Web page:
Speaking of which, Vietcong 2 can be very difficult, although the difficulty isn't balanced throughout the game. Some missions are a breeze, others are practically impossible. Taking cover isn't just expected of you, it's demanded. If you don't play the entire game in a crouch, you'll get blasted to pieces before you get three steps. Still, it's a breath of fresh air compared to some of the way-too-easy war games out there.
The artificial intelligence can be poor at times, although it's mostly above average. Your squad does a good job of following you around and can hit targets, for the most part. However, they can do some boneheaded things. A member of my squad would occasionally walk into a room full of enemies and get gunned down, much to my irritation. To be honest, I did the same thing sometimes, too. But in the middle of an ongoing firefight?
I think not.
The enemy AI, on the other hand, is worse. Sometimes they walk right past you, and because they look similar to your character in both the US and VC campaigns, you'll often get cut down from behind without even realizing you just walked past them. The only thing they seem to be sure of is to take cover and lean out and shoot from time to time. While this does mostly work, when you can run right up to their cover and shot them, they look stupid.
The weapons are cool, and there are a lot of them. They range from the archaic (the very old-school VC trombone gun) to the almost-modern (the Russian-made Dragonov sniper rifle and RPG-7). They all feel good to use, and have a realistic recoil. The best guns in Vietcong 2 are the sniper rifles, but you only get to use them in a handful of missions. The reason is clear, though, because you get the drop on every enemy with them, unless they're right in your face. Of course, the coolest weapons are the explosive varieties: namely the RPG-7 and the M-79. Nothing is cooler than blowing up a distant turret gun with a single shot.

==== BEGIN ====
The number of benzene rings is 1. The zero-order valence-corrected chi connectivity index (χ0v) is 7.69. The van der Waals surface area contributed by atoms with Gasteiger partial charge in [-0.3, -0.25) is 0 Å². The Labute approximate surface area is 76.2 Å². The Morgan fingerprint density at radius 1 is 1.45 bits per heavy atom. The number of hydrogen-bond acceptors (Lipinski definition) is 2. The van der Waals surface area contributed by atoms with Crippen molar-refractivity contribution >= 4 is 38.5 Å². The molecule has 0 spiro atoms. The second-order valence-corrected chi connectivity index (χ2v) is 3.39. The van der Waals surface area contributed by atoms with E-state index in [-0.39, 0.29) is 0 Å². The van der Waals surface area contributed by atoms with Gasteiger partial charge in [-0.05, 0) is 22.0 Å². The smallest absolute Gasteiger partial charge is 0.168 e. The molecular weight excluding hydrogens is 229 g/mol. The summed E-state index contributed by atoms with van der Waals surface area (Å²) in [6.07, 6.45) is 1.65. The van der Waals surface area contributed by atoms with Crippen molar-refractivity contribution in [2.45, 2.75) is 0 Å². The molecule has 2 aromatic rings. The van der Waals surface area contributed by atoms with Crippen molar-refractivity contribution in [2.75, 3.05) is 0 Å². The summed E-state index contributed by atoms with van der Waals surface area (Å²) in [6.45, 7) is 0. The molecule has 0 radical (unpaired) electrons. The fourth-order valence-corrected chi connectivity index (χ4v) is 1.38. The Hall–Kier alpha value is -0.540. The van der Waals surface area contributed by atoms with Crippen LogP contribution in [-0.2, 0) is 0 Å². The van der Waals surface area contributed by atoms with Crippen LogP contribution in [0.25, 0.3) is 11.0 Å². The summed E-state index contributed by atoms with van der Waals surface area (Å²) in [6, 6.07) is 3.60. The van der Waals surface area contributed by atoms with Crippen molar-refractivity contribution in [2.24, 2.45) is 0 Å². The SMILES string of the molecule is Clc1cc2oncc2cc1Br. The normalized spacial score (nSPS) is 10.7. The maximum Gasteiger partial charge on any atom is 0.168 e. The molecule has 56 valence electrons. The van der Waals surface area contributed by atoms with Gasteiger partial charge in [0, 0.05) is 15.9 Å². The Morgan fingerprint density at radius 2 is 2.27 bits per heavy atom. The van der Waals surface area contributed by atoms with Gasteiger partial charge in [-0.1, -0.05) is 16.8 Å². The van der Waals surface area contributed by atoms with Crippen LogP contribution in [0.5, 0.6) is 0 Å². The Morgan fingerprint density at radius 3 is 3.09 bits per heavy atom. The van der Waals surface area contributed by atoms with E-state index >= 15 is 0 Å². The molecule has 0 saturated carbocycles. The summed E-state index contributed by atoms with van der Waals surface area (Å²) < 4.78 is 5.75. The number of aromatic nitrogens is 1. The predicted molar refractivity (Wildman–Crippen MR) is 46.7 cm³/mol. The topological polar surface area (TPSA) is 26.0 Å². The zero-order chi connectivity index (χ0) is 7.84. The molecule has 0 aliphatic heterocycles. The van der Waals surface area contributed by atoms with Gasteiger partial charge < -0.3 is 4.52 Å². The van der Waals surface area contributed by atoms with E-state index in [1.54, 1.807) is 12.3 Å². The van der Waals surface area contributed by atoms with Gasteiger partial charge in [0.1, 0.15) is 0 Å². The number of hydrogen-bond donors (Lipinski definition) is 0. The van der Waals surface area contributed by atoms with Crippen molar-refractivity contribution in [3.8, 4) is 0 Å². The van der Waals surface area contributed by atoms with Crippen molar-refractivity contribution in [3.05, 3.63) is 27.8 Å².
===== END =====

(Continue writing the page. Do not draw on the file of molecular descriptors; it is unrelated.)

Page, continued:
Vietcong 2 is well put together, and has high production value. There are few bugs, although once I had the environment turn gray for no reason. However, backtracking a bit returned it to normal. Other than that and the problem with the character models, Vietcong 2 is solid.
Vietnam-themed games usually try to dwell on the shock value of the war, and pack in as much gruesomeness as possible in each frame. Vietcong 2 doesn't, however, because the developers, Pterodon, see the Vietnam War differently. Instead of portraying the shock value of the war, they show their view of war in general.
At the end of the US campaign, the character you've been playing speaks his mind on the war, and it comes across as unnecessary. He's obviously speaking for the developers, and in light of the current Iraq War it can be a little tasteless, depending on your personal political views. Seeing your character suddenly turn into a puppet for the software makers hardly improves the game.
The Vietnam War is generally controversial, at the very least. We shouldn't forget it had a major portion of the country up in arms protesting, and is still a very sticky issue, but Pterodon could have handled it better, or not have touched on politics at all; whether it belongs in the game in this obvious manner is questionable.
If you're tired of the WWII shooters, then this game is a good bet. However, with titles like Call of Duty 2 and Brothers in Arms: Earned in Blood out, it's unlikely you'll get tired of WWII games. There's not much reason to.